Australia’s Tasmania Makes First Ever Conviction for AI-Generated Child Abuse Material


A Tasmanian man reportedly becomes the first offender in his state for artificial intelligence-generated child abuse material. The 48-year-old man was convicted after possessing, uploading, and downloading hundreds of prohibited AI-generated content.

After being detained and charged, the Gravelly Beach man entered a guilty plea on March 26, 2024, for having access to and possession of child abuse materials.

According to the Australian Federal Police, this is reportedly the first conviction in Tasmanian history involving AI-generated material intended for child exploitation, as part of a Tasmania Joint Anti Child Exploitation Team (TAS-JACET) investigation. 

(Photo: JUAN MABROMATA/AFP via Getty Images) Argentine art designer Santiago Barros works with an AI program at his home in Buenos Aires on July 21, 2023, using file portraits from the Abuelas de Plaza de Mayo photo bank of couples who disappeared during the dictatorship (1976-1983) to recreate what the still missing grandchildren might look like today and then share them on Instagram.

The inquiry was noteworthy, according to AFP Detective Sergeant Aaron Hardcastle, because it was the first time authorities had found and taken evidence of child abuse produced by artificial intelligence in Tasmania.

The content is reportedly “repulsive,” regardless of whether it is an AI-generated image or one showing a real child victim.

The Tasmania JACET Team, the AFP, and its law enforcement partners will keep track of who distributes this disgusting content, find it, and bring it before the courts.

The Australian Centre to Counter Child Exploitation is urging members of the public with information about individuals engaging in child abuse to get in touch with them.

Read Also: Georgia Could Soon Ban Political AI Deepfakes 

US Cases on Prohibited AI Content

In a related incident, a third-grade teacher was detained last month after being found in possession of child porn and artificial intelligence-generated child porn that was made using images from three pupils’ yearbooks.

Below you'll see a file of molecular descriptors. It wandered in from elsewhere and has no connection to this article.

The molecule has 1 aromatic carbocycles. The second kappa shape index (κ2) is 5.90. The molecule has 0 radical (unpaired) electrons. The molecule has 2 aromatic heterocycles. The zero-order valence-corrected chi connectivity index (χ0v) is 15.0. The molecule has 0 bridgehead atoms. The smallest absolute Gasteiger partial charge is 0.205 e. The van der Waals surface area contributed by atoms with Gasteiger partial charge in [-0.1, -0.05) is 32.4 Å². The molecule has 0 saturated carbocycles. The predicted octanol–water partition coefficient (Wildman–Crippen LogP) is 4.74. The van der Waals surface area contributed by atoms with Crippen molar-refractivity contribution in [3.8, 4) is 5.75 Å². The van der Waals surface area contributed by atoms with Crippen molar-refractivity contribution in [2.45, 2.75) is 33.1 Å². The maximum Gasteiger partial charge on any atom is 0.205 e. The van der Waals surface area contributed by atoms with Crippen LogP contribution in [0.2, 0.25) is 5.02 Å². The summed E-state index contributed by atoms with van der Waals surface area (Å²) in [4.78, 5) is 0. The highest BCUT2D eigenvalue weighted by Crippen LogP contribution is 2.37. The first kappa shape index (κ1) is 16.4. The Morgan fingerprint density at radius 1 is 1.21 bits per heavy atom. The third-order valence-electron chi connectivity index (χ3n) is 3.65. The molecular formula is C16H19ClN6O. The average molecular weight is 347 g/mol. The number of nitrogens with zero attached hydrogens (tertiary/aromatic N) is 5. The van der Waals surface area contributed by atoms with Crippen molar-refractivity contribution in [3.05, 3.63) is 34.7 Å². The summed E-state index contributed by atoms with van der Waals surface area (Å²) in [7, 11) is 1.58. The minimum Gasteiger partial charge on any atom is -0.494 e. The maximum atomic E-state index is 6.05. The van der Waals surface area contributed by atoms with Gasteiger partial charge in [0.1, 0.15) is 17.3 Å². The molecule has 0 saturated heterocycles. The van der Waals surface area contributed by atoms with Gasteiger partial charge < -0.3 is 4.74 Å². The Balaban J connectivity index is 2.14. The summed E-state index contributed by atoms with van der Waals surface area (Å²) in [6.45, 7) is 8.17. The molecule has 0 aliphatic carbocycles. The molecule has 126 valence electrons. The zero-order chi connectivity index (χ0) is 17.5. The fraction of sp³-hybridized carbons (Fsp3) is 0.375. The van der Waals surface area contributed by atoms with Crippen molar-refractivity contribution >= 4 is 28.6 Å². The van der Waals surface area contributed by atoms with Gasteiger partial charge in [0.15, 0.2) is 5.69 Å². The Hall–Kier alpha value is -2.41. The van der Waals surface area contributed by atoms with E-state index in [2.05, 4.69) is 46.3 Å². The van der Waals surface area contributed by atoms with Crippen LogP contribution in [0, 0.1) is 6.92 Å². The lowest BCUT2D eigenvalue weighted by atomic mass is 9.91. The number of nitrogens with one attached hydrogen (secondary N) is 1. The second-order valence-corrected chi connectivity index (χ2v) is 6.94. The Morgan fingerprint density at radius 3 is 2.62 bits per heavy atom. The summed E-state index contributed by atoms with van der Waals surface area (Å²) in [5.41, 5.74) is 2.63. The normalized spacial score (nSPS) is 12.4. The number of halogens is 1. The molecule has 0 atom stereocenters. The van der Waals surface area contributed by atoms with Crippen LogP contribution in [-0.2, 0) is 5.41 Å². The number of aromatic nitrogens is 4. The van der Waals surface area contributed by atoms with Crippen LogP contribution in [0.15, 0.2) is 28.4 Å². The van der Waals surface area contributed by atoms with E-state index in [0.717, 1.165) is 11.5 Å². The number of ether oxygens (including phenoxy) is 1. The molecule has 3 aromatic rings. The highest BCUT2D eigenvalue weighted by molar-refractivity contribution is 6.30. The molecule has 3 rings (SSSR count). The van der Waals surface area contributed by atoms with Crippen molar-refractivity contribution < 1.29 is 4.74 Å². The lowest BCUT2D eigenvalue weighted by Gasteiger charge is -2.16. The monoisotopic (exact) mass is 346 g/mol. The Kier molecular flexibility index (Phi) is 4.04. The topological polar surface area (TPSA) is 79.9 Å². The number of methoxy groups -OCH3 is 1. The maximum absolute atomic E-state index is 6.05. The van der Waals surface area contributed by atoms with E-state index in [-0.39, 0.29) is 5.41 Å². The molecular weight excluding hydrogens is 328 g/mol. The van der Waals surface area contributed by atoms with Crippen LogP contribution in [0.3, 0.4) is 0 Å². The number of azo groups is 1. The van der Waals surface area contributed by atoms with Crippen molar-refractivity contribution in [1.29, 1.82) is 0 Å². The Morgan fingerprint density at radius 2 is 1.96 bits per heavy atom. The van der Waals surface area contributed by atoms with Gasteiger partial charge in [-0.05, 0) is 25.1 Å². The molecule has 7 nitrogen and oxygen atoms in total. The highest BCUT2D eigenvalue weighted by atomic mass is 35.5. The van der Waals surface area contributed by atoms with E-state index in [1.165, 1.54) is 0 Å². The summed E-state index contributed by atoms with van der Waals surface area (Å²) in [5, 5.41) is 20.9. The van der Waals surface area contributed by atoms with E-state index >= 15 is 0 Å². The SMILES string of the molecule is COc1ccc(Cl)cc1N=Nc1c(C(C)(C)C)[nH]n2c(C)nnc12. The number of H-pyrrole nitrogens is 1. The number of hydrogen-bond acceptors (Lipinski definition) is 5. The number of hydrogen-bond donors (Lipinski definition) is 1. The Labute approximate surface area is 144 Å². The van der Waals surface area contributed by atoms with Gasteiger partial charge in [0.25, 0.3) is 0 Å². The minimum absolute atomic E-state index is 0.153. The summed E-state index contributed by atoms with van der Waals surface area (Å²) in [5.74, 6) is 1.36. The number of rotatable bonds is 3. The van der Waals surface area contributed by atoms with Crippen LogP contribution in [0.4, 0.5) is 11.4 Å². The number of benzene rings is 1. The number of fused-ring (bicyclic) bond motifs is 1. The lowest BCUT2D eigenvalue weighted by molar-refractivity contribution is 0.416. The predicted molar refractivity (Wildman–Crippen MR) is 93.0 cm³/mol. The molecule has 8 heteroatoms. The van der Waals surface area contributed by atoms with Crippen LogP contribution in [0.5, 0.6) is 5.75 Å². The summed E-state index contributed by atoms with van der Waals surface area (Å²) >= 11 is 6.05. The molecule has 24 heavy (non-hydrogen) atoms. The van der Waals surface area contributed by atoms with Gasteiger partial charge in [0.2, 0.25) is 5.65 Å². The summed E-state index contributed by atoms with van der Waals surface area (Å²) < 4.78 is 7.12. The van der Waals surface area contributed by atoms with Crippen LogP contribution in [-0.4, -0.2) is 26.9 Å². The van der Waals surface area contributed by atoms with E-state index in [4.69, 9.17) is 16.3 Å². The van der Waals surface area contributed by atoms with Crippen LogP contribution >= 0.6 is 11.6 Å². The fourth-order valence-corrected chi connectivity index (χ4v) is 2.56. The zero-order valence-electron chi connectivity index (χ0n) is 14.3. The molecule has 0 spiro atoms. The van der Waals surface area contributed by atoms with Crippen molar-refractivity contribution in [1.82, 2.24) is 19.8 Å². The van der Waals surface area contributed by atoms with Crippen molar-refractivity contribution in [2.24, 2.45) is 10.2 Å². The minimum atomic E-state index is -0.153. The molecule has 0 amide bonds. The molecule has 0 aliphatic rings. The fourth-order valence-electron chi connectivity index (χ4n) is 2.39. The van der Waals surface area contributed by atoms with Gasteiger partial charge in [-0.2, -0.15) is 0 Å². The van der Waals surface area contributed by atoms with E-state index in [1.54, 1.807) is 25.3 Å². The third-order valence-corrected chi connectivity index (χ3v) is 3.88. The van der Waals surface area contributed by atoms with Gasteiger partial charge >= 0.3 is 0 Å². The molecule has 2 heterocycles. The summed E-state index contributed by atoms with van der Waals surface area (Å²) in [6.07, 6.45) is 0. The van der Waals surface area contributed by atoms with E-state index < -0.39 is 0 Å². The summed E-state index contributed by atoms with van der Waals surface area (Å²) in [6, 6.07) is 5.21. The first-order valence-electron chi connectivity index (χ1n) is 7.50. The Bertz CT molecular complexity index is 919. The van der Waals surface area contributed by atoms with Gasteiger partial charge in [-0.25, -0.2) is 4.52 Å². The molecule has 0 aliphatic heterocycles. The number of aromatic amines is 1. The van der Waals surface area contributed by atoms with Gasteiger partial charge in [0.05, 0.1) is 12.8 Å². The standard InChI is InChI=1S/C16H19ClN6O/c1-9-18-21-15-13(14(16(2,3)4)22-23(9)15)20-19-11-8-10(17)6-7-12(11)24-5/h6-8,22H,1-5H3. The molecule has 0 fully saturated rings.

According to the Pasco County Sheriff’s Office, Steven Houser, a 67-year-old teacher at Beacon Christian Academy in New Port Richey who teaches science to third graders, is the accused.

According to the sheriff’s office, none of the media highlighted his pupils. When deputies arrived, Houser confessed to utilizing three yearbook photos from students to produce child pornography using artificial intelligence.

While Australia’s Tasmania state proves decisive regarding certain AI-generated images, certain US states remain debatable regarding minors.

Middle school pupils at Beverly Hills Schools created and shared nude pictures with other students’ faces last February using AI. 

US Legality of AI Deepfakes

The investigation has raised concerns over the legal loopholes that forbid pornographic material produced by artificial intelligence.

According to reports, posting an unconsented photo of a classmate in the nude may put an eighth-grader in California in legal hot water.

However, it is unclear if state laws would apply if the photo were a deepfake created by artificial intelligence.

This prompted demands that Congress prioritize children’s safety in the US. AI on social media, in particular, has the potential to be very beneficial, but if allowed to run amok, it may also be fatal.

An AI-generated nude does not reflect a real person, claims Santa Ana criminal defense attorney Joseph Abrams. He made it clear that it was child erotica rather than child porn.

Moreover, he added, speaking as a defense attorney, it does not contravene this particular provision or any others.

Related Article: AI-Generated Child Sexual Abuse Images Are Rampant, Could Flood the Internet, UK Watchdog Warns

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